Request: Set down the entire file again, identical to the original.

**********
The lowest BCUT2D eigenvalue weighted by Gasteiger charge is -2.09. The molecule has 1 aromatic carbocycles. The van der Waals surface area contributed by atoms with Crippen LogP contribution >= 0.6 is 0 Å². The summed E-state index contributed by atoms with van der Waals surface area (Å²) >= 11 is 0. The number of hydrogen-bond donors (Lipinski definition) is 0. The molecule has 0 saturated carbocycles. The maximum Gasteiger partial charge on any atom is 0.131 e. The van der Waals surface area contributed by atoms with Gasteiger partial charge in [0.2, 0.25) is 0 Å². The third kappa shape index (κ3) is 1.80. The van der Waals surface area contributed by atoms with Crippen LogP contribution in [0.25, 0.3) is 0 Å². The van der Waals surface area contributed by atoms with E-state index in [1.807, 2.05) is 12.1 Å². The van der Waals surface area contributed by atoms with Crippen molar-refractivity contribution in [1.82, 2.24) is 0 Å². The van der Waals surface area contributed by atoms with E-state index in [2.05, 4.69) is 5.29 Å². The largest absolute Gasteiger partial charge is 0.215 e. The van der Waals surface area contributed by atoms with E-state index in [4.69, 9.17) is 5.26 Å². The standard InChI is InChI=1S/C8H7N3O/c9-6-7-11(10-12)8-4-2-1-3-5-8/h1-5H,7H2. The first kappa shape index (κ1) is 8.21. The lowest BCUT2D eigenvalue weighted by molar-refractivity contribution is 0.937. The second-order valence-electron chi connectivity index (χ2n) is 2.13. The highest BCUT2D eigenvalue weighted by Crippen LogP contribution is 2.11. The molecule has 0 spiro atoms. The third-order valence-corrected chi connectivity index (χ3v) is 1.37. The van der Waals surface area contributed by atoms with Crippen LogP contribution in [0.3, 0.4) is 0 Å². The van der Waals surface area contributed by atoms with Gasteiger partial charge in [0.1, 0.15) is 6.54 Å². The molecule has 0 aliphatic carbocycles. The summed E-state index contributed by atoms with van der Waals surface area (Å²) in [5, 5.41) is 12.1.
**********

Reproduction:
The lowest BCUT2D eigenvalue weighted by Gasteiger charge is -2.09. The molecule has 1 aromatic carbocycles. The van der Waals surface area contributed by atoms with Crippen LogP contribution >= 0.6 is 0 Å². The summed E-state index contributed by atoms with van der Waals surface area (Å²) >= 11 is 0. The number of hydrogen-bond donors (Lipinski definition) is 0. The molecule has 0 saturated carbocycles. The maximum Gasteiger partial charge on any atom is 0.131 e. The van der Waals surface area contributed by atoms with Gasteiger partial charge in [0.2, 0.25) is 0 Å². The third kappa shape index (κ3) is 1.80. The van der Waals surface area contributed by atoms with Crippen LogP contribution in [0.25, 0.3) is 0 Å². The van der Waals surface area contributed by atoms with E-state index in [1.807, 2.05) is 12.1 Å². The van der Waals surface area contributed by atoms with Crippen molar-refractivity contribution in [1.82, 2.24) is 0 Å². The van der Waals surface area contributed by atoms with E-state index in [2.05, 4.69) is 5.29 Å². The largest absolute Gasteiger partial charge is 0.215 e. The van der Waals surface area contributed by atoms with E-state index in [4.69, 9.17) is 5.26 Å². The standard InChI is InChI=1S/C8H7N3O/c9-6-7-11(10-12)8-4-2-1-3-5-8/h1-5H,7H2. The first kappa shape index (κ1) is 8.21. The lowest BCUT2D eigenvalue weighted by molar-refractivity contribution is 0.937. The second-order valence-electron chi connectivity index (χ2n) is 2.13. The highest BCUT2D eigenvalue weighted by Crippen LogP contribution is 2.11. The molecule has 0 spiro atoms. The third-order valence-corrected chi connectivity index (χ3v) is 1.37. The van der Waals surface area contributed by atoms with Crippen LogP contribution in [0.3, 0.4) is 0 Å². The van der Waals surface area contributed by atoms with Gasteiger partial charge in [0.1, 0.15) is 6.54 Å². The molecule has 0 aliphatic carbocycles. The summed E-state index contributed by atoms with van der Waals surface area (Å²) in [5, 5.41) is 12.1.